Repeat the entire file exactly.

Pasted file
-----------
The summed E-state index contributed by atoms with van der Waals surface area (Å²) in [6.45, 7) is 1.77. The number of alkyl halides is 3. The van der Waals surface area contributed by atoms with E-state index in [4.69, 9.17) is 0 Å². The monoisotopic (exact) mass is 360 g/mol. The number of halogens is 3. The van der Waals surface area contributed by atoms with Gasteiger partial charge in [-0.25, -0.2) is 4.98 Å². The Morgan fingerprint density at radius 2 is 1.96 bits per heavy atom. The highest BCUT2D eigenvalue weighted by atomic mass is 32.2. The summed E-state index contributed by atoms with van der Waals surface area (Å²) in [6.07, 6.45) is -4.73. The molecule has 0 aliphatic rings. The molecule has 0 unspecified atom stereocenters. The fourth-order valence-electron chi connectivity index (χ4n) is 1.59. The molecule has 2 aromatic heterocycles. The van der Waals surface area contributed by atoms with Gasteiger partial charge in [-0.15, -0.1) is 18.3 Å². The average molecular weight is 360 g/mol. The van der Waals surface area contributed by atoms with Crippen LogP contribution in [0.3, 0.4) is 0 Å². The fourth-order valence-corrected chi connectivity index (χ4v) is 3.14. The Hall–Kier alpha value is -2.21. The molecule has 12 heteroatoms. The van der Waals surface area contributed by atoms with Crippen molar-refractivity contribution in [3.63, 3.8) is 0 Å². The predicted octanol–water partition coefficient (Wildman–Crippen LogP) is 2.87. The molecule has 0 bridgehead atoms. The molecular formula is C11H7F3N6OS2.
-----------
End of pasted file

The summed E-state index contributed by atoms with van der Waals surface area (Å²) in [6.45, 7) is 1.77. The number of alkyl halides is 3. The van der Waals surface area contributed by atoms with E-state index in [4.69, 9.17) is 0 Å². The monoisotopic (exact) mass is 360 g/mol. The number of halogens is 3. The van der Waals surface area contributed by atoms with Gasteiger partial charge in [-0.25, -0.2) is 4.98 Å². The Morgan fingerprint density at radius 2 is 1.96 bits per heavy atom. The highest BCUT2D eigenvalue weighted by atomic mass is 32.2. The summed E-state index contributed by atoms with van der Waals surface area (Å²) in [6.07, 6.45) is -4.73. The molecule has 0 aliphatic rings. The molecule has 0 unspecified atom stereocenters. The fourth-order valence-electron chi connectivity index (χ4n) is 1.59. The molecule has 2 aromatic heterocycles. The van der Waals surface area contributed by atoms with Gasteiger partial charge in [-0.15, -0.1) is 18.3 Å². The average molecular weight is 360 g/mol. The van der Waals surface area contributed by atoms with Crippen LogP contribution in [0.3, 0.4) is 0 Å². The fourth-order valence-corrected chi connectivity index (χ4v) is 3.14. The Hall–Kier alpha value is -2.21. The molecule has 12 heteroatoms. The van der Waals surface area contributed by atoms with Crippen molar-refractivity contribution in [3.63, 3.8) is 0 Å². The predicted octanol–water partition coefficient (Wildman–Crippen LogP) is 2.87. The molecule has 0 bridgehead atoms. The molecular formula is C11H7F3N6OS2.